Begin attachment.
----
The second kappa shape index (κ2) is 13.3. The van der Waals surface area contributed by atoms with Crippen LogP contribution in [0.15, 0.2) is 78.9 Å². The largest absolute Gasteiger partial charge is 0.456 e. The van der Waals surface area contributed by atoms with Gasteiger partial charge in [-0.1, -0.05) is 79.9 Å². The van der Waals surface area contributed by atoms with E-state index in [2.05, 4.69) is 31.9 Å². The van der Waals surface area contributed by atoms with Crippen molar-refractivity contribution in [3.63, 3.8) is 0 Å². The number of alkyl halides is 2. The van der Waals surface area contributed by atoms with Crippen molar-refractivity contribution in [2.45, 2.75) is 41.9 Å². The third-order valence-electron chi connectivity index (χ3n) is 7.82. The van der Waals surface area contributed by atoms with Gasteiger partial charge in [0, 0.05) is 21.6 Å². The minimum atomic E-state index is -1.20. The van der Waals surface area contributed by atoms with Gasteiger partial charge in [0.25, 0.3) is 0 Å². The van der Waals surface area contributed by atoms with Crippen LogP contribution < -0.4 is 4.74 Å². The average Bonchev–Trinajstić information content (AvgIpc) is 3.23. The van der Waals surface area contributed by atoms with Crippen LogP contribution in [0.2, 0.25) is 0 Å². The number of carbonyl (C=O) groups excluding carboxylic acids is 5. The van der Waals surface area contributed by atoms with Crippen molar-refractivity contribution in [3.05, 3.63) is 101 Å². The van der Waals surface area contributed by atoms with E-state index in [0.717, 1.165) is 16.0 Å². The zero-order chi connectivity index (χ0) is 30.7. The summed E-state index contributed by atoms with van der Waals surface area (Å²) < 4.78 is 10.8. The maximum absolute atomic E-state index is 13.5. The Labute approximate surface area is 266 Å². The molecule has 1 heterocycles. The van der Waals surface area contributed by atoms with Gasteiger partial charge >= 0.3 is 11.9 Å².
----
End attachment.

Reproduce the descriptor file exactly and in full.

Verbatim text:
The second kappa shape index (κ2) is 13.3. The van der Waals surface area contributed by atoms with Crippen LogP contribution in [0.15, 0.2) is 78.9 Å². The largest absolute Gasteiger partial charge is 0.456 e. The van der Waals surface area contributed by atoms with Gasteiger partial charge in [-0.1, -0.05) is 79.9 Å². The van der Waals surface area contributed by atoms with E-state index in [2.05, 4.69) is 31.9 Å². The van der Waals surface area contributed by atoms with Crippen molar-refractivity contribution in [3.63, 3.8) is 0 Å². The number of alkyl halides is 2. The van der Waals surface area contributed by atoms with Crippen molar-refractivity contribution in [2.45, 2.75) is 41.9 Å². The third-order valence-electron chi connectivity index (χ3n) is 7.82. The van der Waals surface area contributed by atoms with Gasteiger partial charge in [0, 0.05) is 21.6 Å². The minimum atomic E-state index is -1.20. The van der Waals surface area contributed by atoms with Gasteiger partial charge in [0.25, 0.3) is 0 Å². The van der Waals surface area contributed by atoms with Crippen LogP contribution < -0.4 is 4.74 Å². The average Bonchev–Trinajstić information content (AvgIpc) is 3.23. The van der Waals surface area contributed by atoms with Crippen LogP contribution in [0.2, 0.25) is 0 Å². The number of carbonyl (C=O) groups excluding carboxylic acids is 5. The van der Waals surface area contributed by atoms with Crippen molar-refractivity contribution in [3.05, 3.63) is 101 Å². The van der Waals surface area contributed by atoms with E-state index in [0.717, 1.165) is 16.0 Å². The zero-order chi connectivity index (χ0) is 30.7. The summed E-state index contributed by atoms with van der Waals surface area (Å²) < 4.78 is 10.8. The maximum absolute atomic E-state index is 13.5. The Labute approximate surface area is 266 Å². The molecule has 1 heterocycles. The van der Waals surface area contributed by atoms with Gasteiger partial charge >= 0.3 is 11.9 Å².